Thursday, October 12, 2017

Galloway on Incentives and Exemptions

Yesterday Auditor Nicole Galloway released an audit of Cost of Tax Incentives and Exemptions.  See it here.

The press release: The review included hundreds of tax breaks intended to spur economic activity in the state, but found the legislature lacks an accurate way to account for or track their fiscal impact…

The report looked at a 2015 law that created a new method of allocating corporate income from interstate sales between states. The bill's fiscal note estimated the legislation would have a cost of $15.2 million each year. However, in the first two years since the law was implemented, corporate income tax collections have decreased by $177 million…

The audit also reviewed the discount offered to retailers in exchange for paying sales taxes on time. Missouri's discount is the second highest in the nation. A similar discount is offered to businesses that remit their employee withholding taxes on time, which is a discount only offered in Missouri. Over a two year period, these two discounts account for up to $282 million…

Missouri has 209 sales tax exemptions for items like commercial laundries, fitness classes, and medical equipment. However, the Department of Revenue only tracks the specific impact of three individual exemptions….

 

Q&A #1: Is Tax Reform Possible in Missouri?

Short answer: Yes.  But it will require some strategic planning and tactical finesse.

 

Galloway’s audit is important.  As a Democratic statewide office-holder she’s coming to some of the same conclusions that the new Republican administration is testing out.  This has the potential to build a broad coalition to tackle an issue which is inherently resistance to change.

 

Galloway’s audit raises the issue that Missouri’s hundreds of sales tax exemptions are a half-haphazard hodge-podge which can’t be defended as an efficient way to promote economic growth.  This is the sames type of talk that Department of Revenue director Joel Walters has been saying in interviews.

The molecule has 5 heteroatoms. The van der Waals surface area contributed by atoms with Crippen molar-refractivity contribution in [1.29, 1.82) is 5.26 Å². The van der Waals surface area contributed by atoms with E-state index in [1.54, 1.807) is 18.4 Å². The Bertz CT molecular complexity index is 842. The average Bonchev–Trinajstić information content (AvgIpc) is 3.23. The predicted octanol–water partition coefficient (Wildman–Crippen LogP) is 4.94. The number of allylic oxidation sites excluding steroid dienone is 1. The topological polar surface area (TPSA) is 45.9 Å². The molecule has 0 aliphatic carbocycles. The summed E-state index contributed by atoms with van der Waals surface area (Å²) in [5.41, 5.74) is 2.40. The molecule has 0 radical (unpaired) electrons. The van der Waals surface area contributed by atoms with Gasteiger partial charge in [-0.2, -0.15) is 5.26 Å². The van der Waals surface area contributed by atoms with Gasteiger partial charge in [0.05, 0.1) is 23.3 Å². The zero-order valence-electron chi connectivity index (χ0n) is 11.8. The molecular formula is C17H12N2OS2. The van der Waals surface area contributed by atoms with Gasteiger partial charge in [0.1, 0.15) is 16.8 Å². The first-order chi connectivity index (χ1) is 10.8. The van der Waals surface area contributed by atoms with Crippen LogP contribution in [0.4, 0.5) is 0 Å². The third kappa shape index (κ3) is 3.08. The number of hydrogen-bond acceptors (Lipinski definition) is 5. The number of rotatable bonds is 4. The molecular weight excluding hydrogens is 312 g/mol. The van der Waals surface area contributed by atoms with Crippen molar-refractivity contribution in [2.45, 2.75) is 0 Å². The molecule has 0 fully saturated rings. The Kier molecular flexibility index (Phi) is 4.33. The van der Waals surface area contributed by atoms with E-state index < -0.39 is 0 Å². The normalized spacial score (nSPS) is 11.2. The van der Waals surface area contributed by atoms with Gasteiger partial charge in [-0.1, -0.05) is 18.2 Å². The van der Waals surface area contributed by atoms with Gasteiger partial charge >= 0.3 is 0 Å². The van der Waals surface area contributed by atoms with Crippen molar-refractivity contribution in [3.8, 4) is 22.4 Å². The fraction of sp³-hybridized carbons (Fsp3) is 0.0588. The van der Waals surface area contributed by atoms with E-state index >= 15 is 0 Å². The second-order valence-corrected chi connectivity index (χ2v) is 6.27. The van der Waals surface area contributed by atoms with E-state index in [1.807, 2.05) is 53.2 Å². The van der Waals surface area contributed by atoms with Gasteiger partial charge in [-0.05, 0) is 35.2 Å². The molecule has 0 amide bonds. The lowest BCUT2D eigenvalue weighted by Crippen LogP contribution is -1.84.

Similarly Galloway criticizes the “giveaway” discount that companies received for paying their taxes on-time.  This was also highlighted in the governor’s draft report to simply and lower taxes.

The problem with tax reform is that when you close loop-holes and end exemptions to lower the overall tax rate, you have losers.  Those "losers" have lobbyists and spheres of influence.  And it’s a lot easier to kill something in Jefferson City, than change something.

So tax reform needs a long-term plan.  Don’t try to do it all at once.  And it needs a beefed up focus from the second floor – more folks running traps in Jeff City, fewer folks thinking Iowa 2020.

 

Eyes on SBOE

It’s been a few weeks since drama consumed the State Board of Education.  At the time there was an aborted appointment amid rumors that the Greitens administration was set on ousting of DESE Commissioner, Dr. Margie Vandeven.

Word is that the governor remains interested in a leadership change.  With the next board meeting fast coming (it’s at the end of the month), we’ll see if Team Greitens can muster working majority on the board to accomplish its goal.

 

Onder Leadership PAC Deposits $100K

In the large contributions (below) the Missouri Senate Leadership PAC – a PAC associated with Assistant Floor Leader Bob Onder – received a $100,000 check from MCO Investments.  It has the same address as Onder Law Firm.  That’s Sen. Onder’s brother’s law firm, which as the website (and contribution) shows, is a successful trial attorney firm.  Will the six-figure check make Rs skittish about Onder’s commitment to their never-ending quest to tighten the vises on tort attorneys?

 

Follow-Up on Mizzou Lobbying